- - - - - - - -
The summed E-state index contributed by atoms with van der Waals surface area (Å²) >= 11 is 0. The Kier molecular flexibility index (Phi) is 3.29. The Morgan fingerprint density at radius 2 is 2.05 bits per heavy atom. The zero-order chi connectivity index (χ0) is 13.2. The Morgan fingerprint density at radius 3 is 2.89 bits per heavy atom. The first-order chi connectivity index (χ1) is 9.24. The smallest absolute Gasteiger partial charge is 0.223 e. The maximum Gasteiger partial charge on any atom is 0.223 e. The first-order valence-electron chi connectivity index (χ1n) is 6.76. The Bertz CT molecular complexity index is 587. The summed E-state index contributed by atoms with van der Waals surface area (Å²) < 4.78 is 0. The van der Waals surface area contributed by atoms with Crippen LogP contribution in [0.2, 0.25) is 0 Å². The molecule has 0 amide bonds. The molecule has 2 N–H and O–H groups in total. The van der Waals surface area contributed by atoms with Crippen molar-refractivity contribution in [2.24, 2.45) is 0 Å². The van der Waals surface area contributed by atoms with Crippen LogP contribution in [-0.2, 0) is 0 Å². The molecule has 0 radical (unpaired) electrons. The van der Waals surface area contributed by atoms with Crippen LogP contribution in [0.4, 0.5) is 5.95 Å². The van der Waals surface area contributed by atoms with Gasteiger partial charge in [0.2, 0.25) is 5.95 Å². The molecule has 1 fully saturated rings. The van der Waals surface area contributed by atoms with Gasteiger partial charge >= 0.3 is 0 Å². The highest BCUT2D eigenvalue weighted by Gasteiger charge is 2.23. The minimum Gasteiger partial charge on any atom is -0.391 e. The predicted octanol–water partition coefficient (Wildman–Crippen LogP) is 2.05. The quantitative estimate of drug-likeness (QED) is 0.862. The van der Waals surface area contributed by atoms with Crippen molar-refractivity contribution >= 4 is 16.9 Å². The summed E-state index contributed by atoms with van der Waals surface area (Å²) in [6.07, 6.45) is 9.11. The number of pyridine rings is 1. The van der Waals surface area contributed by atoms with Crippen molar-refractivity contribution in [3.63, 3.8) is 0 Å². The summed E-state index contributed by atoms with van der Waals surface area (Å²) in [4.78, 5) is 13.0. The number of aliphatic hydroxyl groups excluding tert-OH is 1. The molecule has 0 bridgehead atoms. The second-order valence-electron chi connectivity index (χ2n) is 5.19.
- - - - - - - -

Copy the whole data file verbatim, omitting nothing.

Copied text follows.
The summed E-state index contributed by atoms with van der Waals surface area (Å²) >= 11 is 0. The Kier molecular flexibility index (Phi) is 3.29. The Morgan fingerprint density at radius 2 is 2.05 bits per heavy atom. The zero-order chi connectivity index (χ0) is 13.2. The Morgan fingerprint density at radius 3 is 2.89 bits per heavy atom. The first-order chi connectivity index (χ1) is 9.24. The smallest absolute Gasteiger partial charge is 0.223 e. The maximum Gasteiger partial charge on any atom is 0.223 e. The first-order valence-electron chi connectivity index (χ1n) is 6.76. The Bertz CT molecular complexity index is 587. The summed E-state index contributed by atoms with van der Waals surface area (Å²) < 4.78 is 0. The van der Waals surface area contributed by atoms with Crippen LogP contribution in [0.2, 0.25) is 0 Å². The molecule has 0 amide bonds. The molecule has 2 N–H and O–H groups in total. The van der Waals surface area contributed by atoms with Crippen molar-refractivity contribution in [2.24, 2.45) is 0 Å². The van der Waals surface area contributed by atoms with Crippen LogP contribution in [-0.2, 0) is 0 Å². The molecule has 0 radical (unpaired) electrons. The van der Waals surface area contributed by atoms with Crippen LogP contribution in [0.4, 0.5) is 5.95 Å². The van der Waals surface area contributed by atoms with Gasteiger partial charge in [0.2, 0.25) is 5.95 Å². The molecule has 1 fully saturated rings. The van der Waals surface area contributed by atoms with Gasteiger partial charge >= 0.3 is 0 Å². The highest BCUT2D eigenvalue weighted by Gasteiger charge is 2.23. The minimum Gasteiger partial charge on any atom is -0.391 e. The predicted octanol–water partition coefficient (Wildman–Crippen LogP) is 2.05. The quantitative estimate of drug-likeness (QED) is 0.862. The van der Waals surface area contributed by atoms with Crippen molar-refractivity contribution >= 4 is 16.9 Å². The summed E-state index contributed by atoms with van der Waals surface area (Å²) in [6.07, 6.45) is 9.11. The number of pyridine rings is 1. The van der Waals surface area contributed by atoms with Crippen molar-refractivity contribution in [3.63, 3.8) is 0 Å². The summed E-state index contributed by atoms with van der Waals surface area (Å²) in [4.78, 5) is 13.0. The number of aliphatic hydroxyl groups excluding tert-OH is 1. The molecule has 0 bridgehead atoms. The second-order valence-electron chi connectivity index (χ2n) is 5.19.